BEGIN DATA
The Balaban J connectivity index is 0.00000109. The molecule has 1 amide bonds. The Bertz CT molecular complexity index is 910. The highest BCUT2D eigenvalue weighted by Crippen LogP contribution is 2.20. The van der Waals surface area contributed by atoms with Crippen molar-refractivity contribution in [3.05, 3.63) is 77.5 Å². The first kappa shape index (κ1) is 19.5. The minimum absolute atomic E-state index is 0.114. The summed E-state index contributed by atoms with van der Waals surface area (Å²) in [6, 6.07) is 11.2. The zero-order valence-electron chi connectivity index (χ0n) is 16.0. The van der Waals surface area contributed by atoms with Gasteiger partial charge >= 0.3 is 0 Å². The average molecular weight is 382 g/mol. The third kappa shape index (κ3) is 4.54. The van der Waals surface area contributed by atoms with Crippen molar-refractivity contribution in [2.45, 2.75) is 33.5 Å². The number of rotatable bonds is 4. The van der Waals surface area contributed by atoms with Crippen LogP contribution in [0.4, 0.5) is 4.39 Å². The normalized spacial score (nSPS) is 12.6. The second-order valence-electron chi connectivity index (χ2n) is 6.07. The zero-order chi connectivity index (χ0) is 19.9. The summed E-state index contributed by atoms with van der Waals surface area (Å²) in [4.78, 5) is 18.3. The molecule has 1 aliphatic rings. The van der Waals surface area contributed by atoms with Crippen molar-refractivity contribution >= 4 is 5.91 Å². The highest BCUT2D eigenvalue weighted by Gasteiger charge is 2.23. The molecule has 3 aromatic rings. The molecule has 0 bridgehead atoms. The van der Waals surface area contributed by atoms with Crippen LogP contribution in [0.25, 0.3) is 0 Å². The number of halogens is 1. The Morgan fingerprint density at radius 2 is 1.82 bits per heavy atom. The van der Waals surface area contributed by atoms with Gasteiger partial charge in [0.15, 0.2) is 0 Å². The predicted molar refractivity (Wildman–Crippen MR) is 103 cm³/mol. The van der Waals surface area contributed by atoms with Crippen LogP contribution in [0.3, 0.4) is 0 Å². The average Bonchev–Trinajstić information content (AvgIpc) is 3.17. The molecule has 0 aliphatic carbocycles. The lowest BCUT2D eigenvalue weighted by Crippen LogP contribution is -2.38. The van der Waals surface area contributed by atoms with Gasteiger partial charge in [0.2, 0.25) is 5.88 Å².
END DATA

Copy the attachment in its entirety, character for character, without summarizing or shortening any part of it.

The Balaban J connectivity index is 0.00000109. The molecule has 1 amide bonds. The Bertz CT molecular complexity index is 910. The highest BCUT2D eigenvalue weighted by Crippen LogP contribution is 2.20. The van der Waals surface area contributed by atoms with Crippen molar-refractivity contribution in [3.05, 3.63) is 77.5 Å². The first kappa shape index (κ1) is 19.5. The minimum absolute atomic E-state index is 0.114. The summed E-state index contributed by atoms with van der Waals surface area (Å²) in [6, 6.07) is 11.2. The zero-order valence-electron chi connectivity index (χ0n) is 16.0. The van der Waals surface area contributed by atoms with Gasteiger partial charge >= 0.3 is 0 Å². The average molecular weight is 382 g/mol. The third kappa shape index (κ3) is 4.54. The van der Waals surface area contributed by atoms with Crippen molar-refractivity contribution in [2.45, 2.75) is 33.5 Å². The number of rotatable bonds is 4. The van der Waals surface area contributed by atoms with Crippen LogP contribution in [0.4, 0.5) is 4.39 Å². The normalized spacial score (nSPS) is 12.6. The second-order valence-electron chi connectivity index (χ2n) is 6.07. The zero-order chi connectivity index (χ0) is 19.9. The summed E-state index contributed by atoms with van der Waals surface area (Å²) in [4.78, 5) is 18.3. The molecule has 1 aliphatic rings. The van der Waals surface area contributed by atoms with Crippen molar-refractivity contribution >= 4 is 5.91 Å². The highest BCUT2D eigenvalue weighted by Gasteiger charge is 2.23. The molecule has 3 aromatic rings. The molecule has 0 bridgehead atoms. The van der Waals surface area contributed by atoms with Crippen LogP contribution in [0.25, 0.3) is 0 Å². The number of halogens is 1. The Morgan fingerprint density at radius 2 is 1.82 bits per heavy atom. The van der Waals surface area contributed by atoms with Gasteiger partial charge in [0.15, 0.2) is 0 Å². The predicted molar refractivity (Wildman–Crippen MR) is 103 cm³/mol. The van der Waals surface area contributed by atoms with Crippen LogP contribution in [0.3, 0.4) is 0 Å². The average Bonchev–Trinajstić information content (AvgIpc) is 3.17. The molecule has 0 aliphatic carbocycles. The lowest BCUT2D eigenvalue weighted by Crippen LogP contribution is -2.38. The van der Waals surface area contributed by atoms with Gasteiger partial charge in [0.2, 0.25) is 5.88 Å².